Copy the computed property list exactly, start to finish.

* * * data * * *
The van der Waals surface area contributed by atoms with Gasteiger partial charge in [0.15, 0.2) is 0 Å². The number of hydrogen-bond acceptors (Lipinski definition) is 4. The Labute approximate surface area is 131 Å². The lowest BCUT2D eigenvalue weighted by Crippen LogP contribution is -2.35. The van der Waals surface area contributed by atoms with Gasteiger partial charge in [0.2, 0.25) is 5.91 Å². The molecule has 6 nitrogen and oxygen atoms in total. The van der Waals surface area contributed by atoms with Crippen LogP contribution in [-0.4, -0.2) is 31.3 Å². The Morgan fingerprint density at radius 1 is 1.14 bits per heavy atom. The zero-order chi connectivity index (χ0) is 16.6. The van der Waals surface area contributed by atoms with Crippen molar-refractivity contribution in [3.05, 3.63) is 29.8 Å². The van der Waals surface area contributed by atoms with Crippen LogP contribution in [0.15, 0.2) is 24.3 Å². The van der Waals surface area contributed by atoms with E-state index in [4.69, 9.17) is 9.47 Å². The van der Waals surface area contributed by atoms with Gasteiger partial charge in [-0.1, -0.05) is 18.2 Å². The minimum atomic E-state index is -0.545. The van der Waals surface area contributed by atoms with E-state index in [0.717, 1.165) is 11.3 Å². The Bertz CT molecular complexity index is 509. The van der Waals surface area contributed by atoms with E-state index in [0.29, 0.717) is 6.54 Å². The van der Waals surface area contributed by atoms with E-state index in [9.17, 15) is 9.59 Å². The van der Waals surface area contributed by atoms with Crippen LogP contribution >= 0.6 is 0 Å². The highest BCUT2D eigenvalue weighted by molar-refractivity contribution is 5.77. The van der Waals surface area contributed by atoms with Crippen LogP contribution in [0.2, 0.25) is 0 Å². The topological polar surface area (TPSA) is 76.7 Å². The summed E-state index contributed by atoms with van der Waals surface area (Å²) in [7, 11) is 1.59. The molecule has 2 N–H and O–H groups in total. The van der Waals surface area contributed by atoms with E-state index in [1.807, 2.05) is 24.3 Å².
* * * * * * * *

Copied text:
The van der Waals surface area contributed by atoms with Gasteiger partial charge in [0.15, 0.2) is 0 Å². The number of hydrogen-bond acceptors (Lipinski definition) is 4. The Labute approximate surface area is 131 Å². The lowest BCUT2D eigenvalue weighted by Crippen LogP contribution is -2.35. The van der Waals surface area contributed by atoms with Gasteiger partial charge in [0.2, 0.25) is 5.91 Å². The molecule has 6 nitrogen and oxygen atoms in total. The van der Waals surface area contributed by atoms with Crippen LogP contribution in [-0.4, -0.2) is 31.3 Å². The Morgan fingerprint density at radius 1 is 1.14 bits per heavy atom. The zero-order chi connectivity index (χ0) is 16.6. The van der Waals surface area contributed by atoms with Crippen molar-refractivity contribution in [3.05, 3.63) is 29.8 Å². The van der Waals surface area contributed by atoms with Crippen LogP contribution in [0.15, 0.2) is 24.3 Å². The van der Waals surface area contributed by atoms with E-state index in [4.69, 9.17) is 9.47 Å². The van der Waals surface area contributed by atoms with Gasteiger partial charge in [-0.1, -0.05) is 18.2 Å². The minimum atomic E-state index is -0.545. The van der Waals surface area contributed by atoms with E-state index in [0.717, 1.165) is 11.3 Å². The Bertz CT molecular complexity index is 509. The van der Waals surface area contributed by atoms with E-state index in [0.29, 0.717) is 6.54 Å². The van der Waals surface area contributed by atoms with E-state index in [9.17, 15) is 9.59 Å². The van der Waals surface area contributed by atoms with Crippen LogP contribution >= 0.6 is 0 Å². The highest BCUT2D eigenvalue weighted by molar-refractivity contribution is 5.77. The van der Waals surface area contributed by atoms with Crippen LogP contribution in [0.2, 0.25) is 0 Å². The topological polar surface area (TPSA) is 76.7 Å². The summed E-state index contributed by atoms with van der Waals surface area (Å²) in [7, 11) is 1.59. The molecule has 2 N–H and O–H groups in total. The van der Waals surface area contributed by atoms with E-state index in [1.807, 2.05) is 24.3 Å².